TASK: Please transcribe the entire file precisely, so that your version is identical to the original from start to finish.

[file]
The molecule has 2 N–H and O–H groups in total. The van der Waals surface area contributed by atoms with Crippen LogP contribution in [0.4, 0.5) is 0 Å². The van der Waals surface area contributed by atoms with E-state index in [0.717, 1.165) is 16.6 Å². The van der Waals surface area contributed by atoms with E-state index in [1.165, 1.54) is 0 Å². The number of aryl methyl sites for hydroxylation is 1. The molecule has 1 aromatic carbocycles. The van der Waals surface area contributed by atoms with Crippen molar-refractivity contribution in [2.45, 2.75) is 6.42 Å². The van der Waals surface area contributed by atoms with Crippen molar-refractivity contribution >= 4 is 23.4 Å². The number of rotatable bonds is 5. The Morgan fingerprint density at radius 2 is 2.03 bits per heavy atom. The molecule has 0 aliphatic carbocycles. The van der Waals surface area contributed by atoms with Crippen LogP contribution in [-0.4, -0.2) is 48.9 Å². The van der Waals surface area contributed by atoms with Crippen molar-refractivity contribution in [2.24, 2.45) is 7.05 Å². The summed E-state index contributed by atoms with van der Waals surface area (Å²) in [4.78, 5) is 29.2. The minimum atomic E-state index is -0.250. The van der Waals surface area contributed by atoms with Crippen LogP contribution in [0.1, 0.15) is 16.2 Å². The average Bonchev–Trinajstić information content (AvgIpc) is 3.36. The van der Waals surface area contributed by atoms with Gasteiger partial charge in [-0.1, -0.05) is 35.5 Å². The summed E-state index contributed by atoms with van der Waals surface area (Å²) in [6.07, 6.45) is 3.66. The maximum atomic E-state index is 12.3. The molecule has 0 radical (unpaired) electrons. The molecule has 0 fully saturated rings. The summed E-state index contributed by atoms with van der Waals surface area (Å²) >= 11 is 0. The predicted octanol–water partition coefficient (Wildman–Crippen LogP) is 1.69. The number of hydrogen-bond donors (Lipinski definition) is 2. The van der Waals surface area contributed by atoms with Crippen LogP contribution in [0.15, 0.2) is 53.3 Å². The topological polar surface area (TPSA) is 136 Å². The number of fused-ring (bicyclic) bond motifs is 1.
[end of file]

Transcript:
The molecule has 2 N–H and O–H groups in total. The van der Waals surface area contributed by atoms with Crippen LogP contribution in [0.4, 0.5) is 0 Å². The van der Waals surface area contributed by atoms with E-state index in [0.717, 1.165) is 16.6 Å². The van der Waals surface area contributed by atoms with E-state index in [1.165, 1.54) is 0 Å². The number of aryl methyl sites for hydroxylation is 1. The molecule has 1 aromatic carbocycles. The van der Waals surface area contributed by atoms with Crippen molar-refractivity contribution in [2.45, 2.75) is 6.42 Å². The van der Waals surface area contributed by atoms with Crippen molar-refractivity contribution >= 4 is 23.4 Å². The number of rotatable bonds is 5. The Morgan fingerprint density at radius 2 is 2.03 bits per heavy atom. The molecule has 0 aliphatic carbocycles. The van der Waals surface area contributed by atoms with Crippen LogP contribution in [-0.4, -0.2) is 48.9 Å². The van der Waals surface area contributed by atoms with Crippen molar-refractivity contribution in [2.24, 2.45) is 7.05 Å². The summed E-state index contributed by atoms with van der Waals surface area (Å²) in [4.78, 5) is 29.2. The minimum atomic E-state index is -0.250. The van der Waals surface area contributed by atoms with Crippen LogP contribution in [0.1, 0.15) is 16.2 Å². The average Bonchev–Trinajstić information content (AvgIpc) is 3.36. The van der Waals surface area contributed by atoms with Gasteiger partial charge in [-0.1, -0.05) is 35.5 Å². The summed E-state index contributed by atoms with van der Waals surface area (Å²) in [6.07, 6.45) is 3.66. The maximum atomic E-state index is 12.3. The molecule has 0 radical (unpaired) electrons. The molecule has 0 fully saturated rings. The summed E-state index contributed by atoms with van der Waals surface area (Å²) >= 11 is 0. The predicted octanol–water partition coefficient (Wildman–Crippen LogP) is 1.69. The number of hydrogen-bond donors (Lipinski definition) is 2. The van der Waals surface area contributed by atoms with Crippen LogP contribution in [0.15, 0.2) is 53.3 Å². The topological polar surface area (TPSA) is 136 Å². The number of fused-ring (bicyclic) bond motifs is 1.